What’s Up With This Olympic Freeskier’s Bizarrely Bad Halfpipe Run?

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Eric the Eel might have finally met his match.

For those unfamiliar, Equatorial Guinea’s Eric Moussambani became a sensation at the 2000 Summer Olympics with a delightfully terrible 100-meter swim that won his heat because the other two swimmers disqualified with false starts.

Fast forward to Monday in Pyeongchang, where spectators at the Olympic women’s ski halfpipe witnessed this bizarre run by Hungary’s Elizabeth Swaney:

“Simple” might be an understatement.

Swaney attempted virtually no tricks and barely made it out of the halfpipe. So, if she’s such a bad skier, how the heck did she qualify for the Olympics?

It’s a fascinating, if somewhat bizarre, story: There were 24 women’s ski halfpipe slots available for the 2018 Olympics, but each country only can send a maximum of four skiers. That means some top skiers get left out in the cold: The U.S. had six skiers finish in the top 20 in Olympic qualifying, but only the top four made it.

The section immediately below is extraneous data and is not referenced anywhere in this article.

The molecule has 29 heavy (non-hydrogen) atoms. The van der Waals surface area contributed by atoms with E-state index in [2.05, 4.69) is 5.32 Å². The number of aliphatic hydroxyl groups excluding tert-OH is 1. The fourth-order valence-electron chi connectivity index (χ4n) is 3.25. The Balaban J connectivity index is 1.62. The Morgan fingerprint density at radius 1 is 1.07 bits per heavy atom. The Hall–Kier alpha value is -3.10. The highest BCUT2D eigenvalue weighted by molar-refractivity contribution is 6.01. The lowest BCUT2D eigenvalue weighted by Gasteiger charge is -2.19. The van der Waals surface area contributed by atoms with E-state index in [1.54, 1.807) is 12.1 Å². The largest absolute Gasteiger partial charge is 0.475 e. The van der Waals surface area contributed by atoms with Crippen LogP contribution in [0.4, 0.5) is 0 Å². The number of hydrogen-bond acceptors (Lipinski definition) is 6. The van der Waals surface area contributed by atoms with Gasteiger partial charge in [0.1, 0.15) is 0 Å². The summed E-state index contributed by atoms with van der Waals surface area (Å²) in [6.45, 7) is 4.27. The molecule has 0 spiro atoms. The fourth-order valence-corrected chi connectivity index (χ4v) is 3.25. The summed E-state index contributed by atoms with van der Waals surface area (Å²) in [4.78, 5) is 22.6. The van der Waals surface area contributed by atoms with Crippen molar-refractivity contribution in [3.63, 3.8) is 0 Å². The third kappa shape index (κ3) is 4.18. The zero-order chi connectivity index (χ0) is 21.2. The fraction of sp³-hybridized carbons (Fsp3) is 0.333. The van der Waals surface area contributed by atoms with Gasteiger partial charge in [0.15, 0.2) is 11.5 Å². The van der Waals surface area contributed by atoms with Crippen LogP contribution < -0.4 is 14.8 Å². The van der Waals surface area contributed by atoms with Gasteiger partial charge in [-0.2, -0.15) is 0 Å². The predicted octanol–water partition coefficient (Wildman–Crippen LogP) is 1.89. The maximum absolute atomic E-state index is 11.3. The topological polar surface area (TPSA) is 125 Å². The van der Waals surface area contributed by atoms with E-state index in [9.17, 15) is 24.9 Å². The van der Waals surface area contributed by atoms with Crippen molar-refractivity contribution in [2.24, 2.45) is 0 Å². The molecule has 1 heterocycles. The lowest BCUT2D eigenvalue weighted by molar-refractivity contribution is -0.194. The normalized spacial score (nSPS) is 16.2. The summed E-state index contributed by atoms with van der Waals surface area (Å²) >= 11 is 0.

Swaney, a 33-year-old California native and Harvard graduate, was born American but has Hungarian grandparents. In order to qualify for the Hungarian Olympic team, she simply had to attend enough World Cup skiing events and finish in the top 30 in at least one of them. Which she did.

“She would compete in (World Cup events) consistently over the last couple years and sometimes girls would crash so she would not end up dead last,” International Ski Federation freeski judge Steele Spence recently told the Denver Post.

The result was Swaney, a thoroughly average skier by layman’s standards and an awful skier by professional standards, competing alongside the world’s best in Pyeongchang — and becoming a polarizing figure in the process.

Swaney scored a 30 out of 100 on that run and finished dead last in qualifying, which isn’t surprising to anyone — except Swaney, apparently.

“I didn’t qualify for the finals, so I‘m really disappointed with that,” she said after her run, via Reuters. “But I worked really for several years to achieve this.”

Thumbnail photo via Guy Rhodes/USA TODAY Sports Images

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